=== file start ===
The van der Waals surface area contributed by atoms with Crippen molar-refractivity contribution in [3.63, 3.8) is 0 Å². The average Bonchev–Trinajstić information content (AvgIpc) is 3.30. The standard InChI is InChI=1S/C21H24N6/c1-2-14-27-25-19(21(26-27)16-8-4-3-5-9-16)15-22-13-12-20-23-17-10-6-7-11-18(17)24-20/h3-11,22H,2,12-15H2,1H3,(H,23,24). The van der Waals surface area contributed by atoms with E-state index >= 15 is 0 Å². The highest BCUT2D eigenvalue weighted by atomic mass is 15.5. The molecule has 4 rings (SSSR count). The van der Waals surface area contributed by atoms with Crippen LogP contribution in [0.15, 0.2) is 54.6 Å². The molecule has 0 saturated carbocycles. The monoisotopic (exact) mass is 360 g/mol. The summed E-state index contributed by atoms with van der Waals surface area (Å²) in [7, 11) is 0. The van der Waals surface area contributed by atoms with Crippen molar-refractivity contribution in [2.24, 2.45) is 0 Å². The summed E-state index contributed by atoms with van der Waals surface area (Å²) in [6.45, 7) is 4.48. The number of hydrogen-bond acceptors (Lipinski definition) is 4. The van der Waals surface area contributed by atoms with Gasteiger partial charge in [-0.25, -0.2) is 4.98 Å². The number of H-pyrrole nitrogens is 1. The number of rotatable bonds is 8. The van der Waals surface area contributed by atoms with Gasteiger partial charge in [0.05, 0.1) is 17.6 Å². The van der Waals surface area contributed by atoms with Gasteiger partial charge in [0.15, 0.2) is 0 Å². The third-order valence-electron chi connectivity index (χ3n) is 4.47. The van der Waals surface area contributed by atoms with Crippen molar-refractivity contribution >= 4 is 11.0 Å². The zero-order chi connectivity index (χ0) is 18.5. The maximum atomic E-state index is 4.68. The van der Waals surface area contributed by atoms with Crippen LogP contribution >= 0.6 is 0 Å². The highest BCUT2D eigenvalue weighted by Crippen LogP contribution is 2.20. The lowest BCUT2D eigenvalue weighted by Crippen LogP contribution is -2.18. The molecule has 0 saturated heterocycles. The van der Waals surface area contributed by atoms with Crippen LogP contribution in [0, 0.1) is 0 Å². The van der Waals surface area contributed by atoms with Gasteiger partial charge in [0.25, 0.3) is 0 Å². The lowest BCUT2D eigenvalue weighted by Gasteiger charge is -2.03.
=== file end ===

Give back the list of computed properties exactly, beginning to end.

The van der Waals surface area contributed by atoms with Crippen molar-refractivity contribution in [3.63, 3.8) is 0 Å². The average Bonchev–Trinajstić information content (AvgIpc) is 3.30. The standard InChI is InChI=1S/C21H24N6/c1-2-14-27-25-19(21(26-27)16-8-4-3-5-9-16)15-22-13-12-20-23-17-10-6-7-11-18(17)24-20/h3-11,22H,2,12-15H2,1H3,(H,23,24). The van der Waals surface area contributed by atoms with E-state index >= 15 is 0 Å². The highest BCUT2D eigenvalue weighted by atomic mass is 15.5. The molecule has 4 rings (SSSR count). The van der Waals surface area contributed by atoms with Crippen LogP contribution in [0.15, 0.2) is 54.6 Å². The molecule has 0 saturated carbocycles. The monoisotopic (exact) mass is 360 g/mol. The summed E-state index contributed by atoms with van der Waals surface area (Å²) in [7, 11) is 0. The van der Waals surface area contributed by atoms with Crippen molar-refractivity contribution in [2.24, 2.45) is 0 Å². The summed E-state index contributed by atoms with van der Waals surface area (Å²) in [6.45, 7) is 4.48. The number of hydrogen-bond acceptors (Lipinski definition) is 4. The van der Waals surface area contributed by atoms with Gasteiger partial charge in [-0.25, -0.2) is 4.98 Å². The number of H-pyrrole nitrogens is 1. The number of rotatable bonds is 8. The van der Waals surface area contributed by atoms with Gasteiger partial charge in [0.05, 0.1) is 17.6 Å². The van der Waals surface area contributed by atoms with Gasteiger partial charge in [0.15, 0.2) is 0 Å². The third-order valence-electron chi connectivity index (χ3n) is 4.47. The van der Waals surface area contributed by atoms with Crippen molar-refractivity contribution >= 4 is 11.0 Å². The zero-order chi connectivity index (χ0) is 18.5. The maximum atomic E-state index is 4.68. The van der Waals surface area contributed by atoms with Crippen LogP contribution >= 0.6 is 0 Å². The highest BCUT2D eigenvalue weighted by Crippen LogP contribution is 2.20. The lowest BCUT2D eigenvalue weighted by Crippen LogP contribution is -2.18. The molecule has 0 saturated heterocycles. The van der Waals surface area contributed by atoms with Crippen LogP contribution in [0, 0.1) is 0 Å². The van der Waals surface area contributed by atoms with Gasteiger partial charge in [0.25, 0.3) is 0 Å². The lowest BCUT2D eigenvalue weighted by Gasteiger charge is -2.03.